Parklife Festival 2016
Heaton Park, Manchester
Already a week before Parklife 2016 it seemed like it would be a classic year of downpours and dramas, with an unofficial camping site cancelled just days before the event, leaving many revellers with nowhere to stay during the two day event, which sold out in record time this year. But as I arrived at the Heaton Park site, festival goers seemed in good spirits and the crowd was lively for a strong set from Stormzy upon on the main stage. Most of the other grime acts performing this year were relegated to the 1Xtra stage, which took a while to trudge to, with the mud getting deeper as the rain continued to pour on a day of unrelenting bad weather. Once there, I hedged my bets and decided to stay put, watching Lady Leshurr, Preditah and Section Boyz in succession, with Lady Leshurr giving the best performance of the three, with a high energy set and some lively dancers in tow, which got the damp crowd moving, especially during Queen’s Speech 4. Later on Kano delivered an outstanding performance, finishing with a high-octane rendition of P’s and Q’s. Not wanting to miss Ice Cube, I hotfooted it back to the main stage to get there just in time for a solid delivery of his best-known hits, but the rain was starting to get to me. Stopping off for a ride on the Ferris wheel, I finished my day by finally getting some shelter in the Now Wave tent, where Kaytranada got the weary ravers really going, with what surprised me as my favourite set of the extremely wet Saturday.
(Stormzy holding it down on the Parklife main stage - Photo: Danny North)
Upon arriving on Sunday I headed for some grub in the VIP area and caught myself rather enjoying the brass band covers of Beyoncé and Michael Jackson, which came courtesy of Twisted Tubes. Some in attendance even went as far as begging the band to play on past their set time as they danced in what was a much tamer drizzle than what we’d been up against the previous day. Back in the main arena, I caught a smidgen of Julio Bashmore’s set, where the brimming tent coupled with my hangover made me abandon ship and head up to The Temple, where I watched the crowd go wild for Diplo as he veered between different genres. From here I caught a little bit of the legend that is Mr David Rodigan, however, I couldn’t stay for too long as I was getting excited for what I was expecting to be the highlight of my weekend, Skepta performing all the new tracks from Konnichiwa.
(Skepta performing tracks from new album Konnichiwa - Photo: Gobinder Jhitta)
Unfortunately, as the tired looking MC entered the stage, his eyes covered with sunglasses, it soon became apparent this wouldn’t be anywhere near his best performance. Nevertheless, the crowd went mental when DJ Maximum dropped the instrumental for That’s Not Me and we were all soon reciting every lyric. With Skepta bringing out Frisco and Jammer half way through, the energy levels were rising, and the MC himself seemed to have got his second wind, starting to move around the stage as he delivered some tracks from his back catalogue, including my favourite Same S**t Different Day. After encouraging a mosh pit, it came as a bit of a shock when his set began to draw to a close, with the MC warning he’d soon be cut off. Telling the crowd he’d perform what he “came here to do”, the opening bars of Shutdown got everyone going wild again. What seemed like the last track of the performance, was followed with the familiar sound of the Queens of the Stone Age sample, which heralded new banger Man as Skepta’s new show climax.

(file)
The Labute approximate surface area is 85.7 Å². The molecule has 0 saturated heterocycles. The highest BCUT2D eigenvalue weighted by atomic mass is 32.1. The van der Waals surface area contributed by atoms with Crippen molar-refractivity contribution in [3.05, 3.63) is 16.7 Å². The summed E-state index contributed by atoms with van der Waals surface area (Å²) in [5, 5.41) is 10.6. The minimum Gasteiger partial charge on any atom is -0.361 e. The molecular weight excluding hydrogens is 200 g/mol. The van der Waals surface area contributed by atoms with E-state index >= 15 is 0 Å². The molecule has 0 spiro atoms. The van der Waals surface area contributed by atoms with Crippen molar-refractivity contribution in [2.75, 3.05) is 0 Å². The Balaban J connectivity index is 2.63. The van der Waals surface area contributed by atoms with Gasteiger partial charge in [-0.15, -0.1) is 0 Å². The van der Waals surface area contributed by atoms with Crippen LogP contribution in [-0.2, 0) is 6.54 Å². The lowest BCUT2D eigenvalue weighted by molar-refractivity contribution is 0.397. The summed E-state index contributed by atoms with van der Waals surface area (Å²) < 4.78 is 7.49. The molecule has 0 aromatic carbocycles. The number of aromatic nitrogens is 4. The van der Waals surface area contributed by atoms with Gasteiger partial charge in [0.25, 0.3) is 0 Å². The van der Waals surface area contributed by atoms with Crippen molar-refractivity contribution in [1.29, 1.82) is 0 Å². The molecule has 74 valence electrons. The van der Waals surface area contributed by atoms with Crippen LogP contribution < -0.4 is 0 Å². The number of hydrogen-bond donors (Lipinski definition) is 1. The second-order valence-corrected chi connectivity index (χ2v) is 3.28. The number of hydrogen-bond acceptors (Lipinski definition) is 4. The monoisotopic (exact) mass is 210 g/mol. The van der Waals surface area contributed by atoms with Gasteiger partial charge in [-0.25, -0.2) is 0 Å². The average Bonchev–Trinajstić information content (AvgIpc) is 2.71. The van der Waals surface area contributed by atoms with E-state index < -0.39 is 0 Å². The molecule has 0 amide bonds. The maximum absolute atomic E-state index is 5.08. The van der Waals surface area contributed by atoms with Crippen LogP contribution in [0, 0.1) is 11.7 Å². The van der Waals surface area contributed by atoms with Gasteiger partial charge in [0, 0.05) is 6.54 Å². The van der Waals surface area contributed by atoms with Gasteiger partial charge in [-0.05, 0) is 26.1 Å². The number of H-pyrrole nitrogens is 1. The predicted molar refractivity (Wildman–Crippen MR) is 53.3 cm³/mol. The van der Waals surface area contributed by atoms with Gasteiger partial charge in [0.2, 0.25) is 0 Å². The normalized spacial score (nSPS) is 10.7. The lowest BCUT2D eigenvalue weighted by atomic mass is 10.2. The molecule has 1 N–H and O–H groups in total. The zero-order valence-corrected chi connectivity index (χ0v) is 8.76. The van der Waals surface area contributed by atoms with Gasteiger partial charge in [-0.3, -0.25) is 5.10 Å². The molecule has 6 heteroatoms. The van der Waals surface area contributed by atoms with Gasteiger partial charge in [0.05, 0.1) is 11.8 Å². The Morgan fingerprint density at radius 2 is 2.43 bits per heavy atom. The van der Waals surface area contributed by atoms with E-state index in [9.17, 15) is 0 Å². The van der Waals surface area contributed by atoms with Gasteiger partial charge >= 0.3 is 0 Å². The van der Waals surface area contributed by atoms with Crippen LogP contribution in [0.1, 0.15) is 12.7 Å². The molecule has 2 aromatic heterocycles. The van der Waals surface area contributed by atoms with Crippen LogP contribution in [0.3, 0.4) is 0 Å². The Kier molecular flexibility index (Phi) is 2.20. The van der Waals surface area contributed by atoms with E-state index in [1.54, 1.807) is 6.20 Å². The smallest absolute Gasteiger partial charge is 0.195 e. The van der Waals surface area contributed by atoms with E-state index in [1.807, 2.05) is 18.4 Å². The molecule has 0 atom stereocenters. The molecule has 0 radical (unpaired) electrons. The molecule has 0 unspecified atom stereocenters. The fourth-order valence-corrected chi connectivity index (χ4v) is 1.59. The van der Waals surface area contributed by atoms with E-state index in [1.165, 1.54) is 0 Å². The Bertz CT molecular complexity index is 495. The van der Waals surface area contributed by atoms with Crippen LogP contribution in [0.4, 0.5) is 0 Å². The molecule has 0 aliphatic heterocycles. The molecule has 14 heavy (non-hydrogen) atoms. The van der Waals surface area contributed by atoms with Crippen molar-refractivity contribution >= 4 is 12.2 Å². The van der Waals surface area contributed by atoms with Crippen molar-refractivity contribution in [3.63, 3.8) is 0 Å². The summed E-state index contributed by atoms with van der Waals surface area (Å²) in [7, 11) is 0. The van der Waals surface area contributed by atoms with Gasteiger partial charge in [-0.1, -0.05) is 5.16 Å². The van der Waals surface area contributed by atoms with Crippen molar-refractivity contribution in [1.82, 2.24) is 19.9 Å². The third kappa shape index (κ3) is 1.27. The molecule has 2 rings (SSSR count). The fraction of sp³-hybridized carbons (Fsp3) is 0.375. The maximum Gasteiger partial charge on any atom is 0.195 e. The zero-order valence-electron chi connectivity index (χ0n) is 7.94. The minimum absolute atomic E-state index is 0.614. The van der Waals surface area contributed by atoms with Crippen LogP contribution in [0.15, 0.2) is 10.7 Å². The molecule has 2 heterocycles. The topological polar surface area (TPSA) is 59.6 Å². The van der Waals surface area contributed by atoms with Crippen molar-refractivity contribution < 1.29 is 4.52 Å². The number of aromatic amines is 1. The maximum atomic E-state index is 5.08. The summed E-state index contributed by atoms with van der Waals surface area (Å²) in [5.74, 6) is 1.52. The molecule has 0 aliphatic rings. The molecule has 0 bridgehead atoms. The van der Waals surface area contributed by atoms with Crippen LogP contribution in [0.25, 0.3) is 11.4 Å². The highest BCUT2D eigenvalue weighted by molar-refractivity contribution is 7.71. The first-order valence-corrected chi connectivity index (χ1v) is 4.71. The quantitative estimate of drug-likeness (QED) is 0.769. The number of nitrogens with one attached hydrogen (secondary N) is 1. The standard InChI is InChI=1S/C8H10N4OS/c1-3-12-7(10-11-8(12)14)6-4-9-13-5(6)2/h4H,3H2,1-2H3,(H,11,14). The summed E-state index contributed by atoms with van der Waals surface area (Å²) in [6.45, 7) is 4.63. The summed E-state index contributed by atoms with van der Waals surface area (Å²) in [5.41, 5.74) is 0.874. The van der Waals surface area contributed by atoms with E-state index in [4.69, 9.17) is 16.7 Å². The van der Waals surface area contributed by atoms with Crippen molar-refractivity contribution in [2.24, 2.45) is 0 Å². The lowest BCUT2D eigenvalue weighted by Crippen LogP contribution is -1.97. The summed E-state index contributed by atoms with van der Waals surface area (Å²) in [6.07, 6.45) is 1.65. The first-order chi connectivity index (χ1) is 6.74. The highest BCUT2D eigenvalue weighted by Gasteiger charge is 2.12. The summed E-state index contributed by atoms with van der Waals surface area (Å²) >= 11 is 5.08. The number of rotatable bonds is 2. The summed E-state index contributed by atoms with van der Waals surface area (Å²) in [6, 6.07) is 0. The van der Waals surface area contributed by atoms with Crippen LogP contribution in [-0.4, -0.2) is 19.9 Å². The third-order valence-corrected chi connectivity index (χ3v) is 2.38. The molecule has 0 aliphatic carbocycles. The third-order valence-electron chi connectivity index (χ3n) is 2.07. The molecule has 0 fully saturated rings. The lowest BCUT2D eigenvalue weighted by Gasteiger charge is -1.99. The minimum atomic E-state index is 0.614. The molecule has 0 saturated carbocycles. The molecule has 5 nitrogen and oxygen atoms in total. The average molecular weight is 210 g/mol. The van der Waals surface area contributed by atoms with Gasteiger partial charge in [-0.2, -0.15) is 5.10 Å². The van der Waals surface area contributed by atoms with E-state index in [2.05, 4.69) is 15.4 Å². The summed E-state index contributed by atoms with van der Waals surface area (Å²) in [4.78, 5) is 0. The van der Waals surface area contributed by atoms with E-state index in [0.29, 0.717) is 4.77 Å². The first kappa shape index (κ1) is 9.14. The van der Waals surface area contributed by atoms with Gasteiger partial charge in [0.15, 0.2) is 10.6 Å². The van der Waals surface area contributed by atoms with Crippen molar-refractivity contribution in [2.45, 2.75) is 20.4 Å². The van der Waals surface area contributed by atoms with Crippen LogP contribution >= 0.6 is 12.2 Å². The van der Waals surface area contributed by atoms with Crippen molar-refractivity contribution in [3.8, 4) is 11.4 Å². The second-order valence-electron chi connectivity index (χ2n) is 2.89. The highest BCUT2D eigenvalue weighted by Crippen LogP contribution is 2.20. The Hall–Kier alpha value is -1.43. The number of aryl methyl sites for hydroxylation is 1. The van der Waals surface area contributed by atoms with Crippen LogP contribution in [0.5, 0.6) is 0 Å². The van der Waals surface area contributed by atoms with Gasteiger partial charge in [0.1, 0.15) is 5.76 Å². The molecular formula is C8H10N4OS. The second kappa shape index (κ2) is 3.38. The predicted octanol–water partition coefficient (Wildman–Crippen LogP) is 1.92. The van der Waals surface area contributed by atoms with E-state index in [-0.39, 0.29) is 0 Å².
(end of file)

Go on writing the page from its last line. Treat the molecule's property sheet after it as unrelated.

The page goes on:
(Gimme Some More, Busta Rhymes on The Temple stage - Photo: Andrew Whitton)
Back at The Temple, I watched as Busta Rhymes playfully chided the crowd for not singing along loudly enough on his duet with Mariah Carey, Baby Give It To Me. By now but it had started to rain again, and the audience was beginning to look a little tired. Still, they finally summoned some energy and the singalong gained a little gusto.
In the spirit of keeping things moving, I made my way to The Colonnade to catch my friend’s favourite Floating Points, and the crowd here seemed in much better spirits, so we stayed until it was time to head for Jamie xx, who was headlining the Sounds of the near future stage. Getting a good spot in the middle, we were privy to the impressive lightshow which accompanies Jamie’s In Colour inspired sets, with the DJ playing a selection of tracks, including Gosh, a standout for me, while You’ve Got the Love got one of the biggest cheers. Jamie, a veteran of Parklife and indeed it’s sister the Warehouse Project, knew how to impress the Manc crowd, finishing his set with Joy Division’s Love Will Tear Us Apart - an almost perfect conclusion. But Parklife wouldn’t be Parklife without a little chaos, and as one keen festival goer climbed a pylon, the music came to a stop. A few moments later order was restored and Jamie continued with the last track as bright white light washed over the tent, elevating the atmosphere to one of euphoric bliss.
(Jamie XX closing the Sounds Of The Near Future Stage - Photo: Giles Smith)
Words by Kamila Rymajdo
Main photos courtesy of Gobinder Jhitta
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